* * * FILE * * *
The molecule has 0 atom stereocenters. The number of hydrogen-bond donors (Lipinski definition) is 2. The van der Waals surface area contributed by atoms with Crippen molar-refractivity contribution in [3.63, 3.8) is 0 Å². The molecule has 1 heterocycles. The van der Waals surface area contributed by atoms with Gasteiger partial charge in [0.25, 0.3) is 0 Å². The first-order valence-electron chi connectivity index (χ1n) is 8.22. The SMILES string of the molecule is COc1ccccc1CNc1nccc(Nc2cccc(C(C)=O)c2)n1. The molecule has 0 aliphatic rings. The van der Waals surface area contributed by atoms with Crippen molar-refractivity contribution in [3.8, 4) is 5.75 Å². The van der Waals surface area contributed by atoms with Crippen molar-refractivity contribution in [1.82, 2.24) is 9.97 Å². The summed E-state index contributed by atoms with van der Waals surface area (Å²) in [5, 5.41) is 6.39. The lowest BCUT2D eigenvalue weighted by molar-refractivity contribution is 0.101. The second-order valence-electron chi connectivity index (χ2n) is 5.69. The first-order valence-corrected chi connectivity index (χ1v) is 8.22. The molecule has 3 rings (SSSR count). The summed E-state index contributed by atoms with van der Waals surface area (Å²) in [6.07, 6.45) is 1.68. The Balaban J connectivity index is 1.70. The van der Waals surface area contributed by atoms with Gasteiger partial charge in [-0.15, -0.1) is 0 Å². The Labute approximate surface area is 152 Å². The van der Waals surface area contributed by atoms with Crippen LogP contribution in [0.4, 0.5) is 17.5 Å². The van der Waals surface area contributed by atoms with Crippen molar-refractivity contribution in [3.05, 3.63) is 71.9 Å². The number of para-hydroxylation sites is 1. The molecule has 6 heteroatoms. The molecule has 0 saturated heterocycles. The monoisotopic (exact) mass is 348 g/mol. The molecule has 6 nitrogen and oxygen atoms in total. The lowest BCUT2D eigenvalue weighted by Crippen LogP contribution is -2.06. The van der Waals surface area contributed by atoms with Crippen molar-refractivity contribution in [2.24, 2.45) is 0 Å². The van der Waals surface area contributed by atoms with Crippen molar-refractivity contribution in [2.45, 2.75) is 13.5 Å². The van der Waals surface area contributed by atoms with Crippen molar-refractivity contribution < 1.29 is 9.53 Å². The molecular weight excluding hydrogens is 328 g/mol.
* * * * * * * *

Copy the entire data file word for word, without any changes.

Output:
The molecule has 0 atom stereocenters. The number of hydrogen-bond donors (Lipinski definition) is 2. The van der Waals surface area contributed by atoms with Crippen molar-refractivity contribution in [3.63, 3.8) is 0 Å². The molecule has 1 heterocycles. The van der Waals surface area contributed by atoms with Gasteiger partial charge in [0.25, 0.3) is 0 Å². The first-order valence-electron chi connectivity index (χ1n) is 8.22. The SMILES string of the molecule is COc1ccccc1CNc1nccc(Nc2cccc(C(C)=O)c2)n1. The molecule has 0 aliphatic rings. The van der Waals surface area contributed by atoms with Crippen molar-refractivity contribution in [3.8, 4) is 5.75 Å². The van der Waals surface area contributed by atoms with Crippen molar-refractivity contribution in [1.82, 2.24) is 9.97 Å². The summed E-state index contributed by atoms with van der Waals surface area (Å²) in [5, 5.41) is 6.39. The lowest BCUT2D eigenvalue weighted by molar-refractivity contribution is 0.101. The second-order valence-electron chi connectivity index (χ2n) is 5.69. The first-order valence-corrected chi connectivity index (χ1v) is 8.22. The molecule has 3 rings (SSSR count). The summed E-state index contributed by atoms with van der Waals surface area (Å²) in [6.07, 6.45) is 1.68. The Balaban J connectivity index is 1.70. The van der Waals surface area contributed by atoms with Gasteiger partial charge in [-0.15, -0.1) is 0 Å². The Labute approximate surface area is 152 Å². The van der Waals surface area contributed by atoms with Crippen LogP contribution in [0.4, 0.5) is 17.5 Å². The van der Waals surface area contributed by atoms with Crippen molar-refractivity contribution in [3.05, 3.63) is 71.9 Å². The number of para-hydroxylation sites is 1. The molecule has 6 heteroatoms. The molecule has 0 saturated heterocycles. The monoisotopic (exact) mass is 348 g/mol. The molecule has 6 nitrogen and oxygen atoms in total. The lowest BCUT2D eigenvalue weighted by Crippen LogP contribution is -2.06. The van der Waals surface area contributed by atoms with Crippen molar-refractivity contribution in [2.24, 2.45) is 0 Å². The van der Waals surface area contributed by atoms with Crippen molar-refractivity contribution in [2.45, 2.75) is 13.5 Å². The van der Waals surface area contributed by atoms with Crippen molar-refractivity contribution < 1.29 is 9.53 Å². The molecular weight excluding hydrogens is 328 g/mol.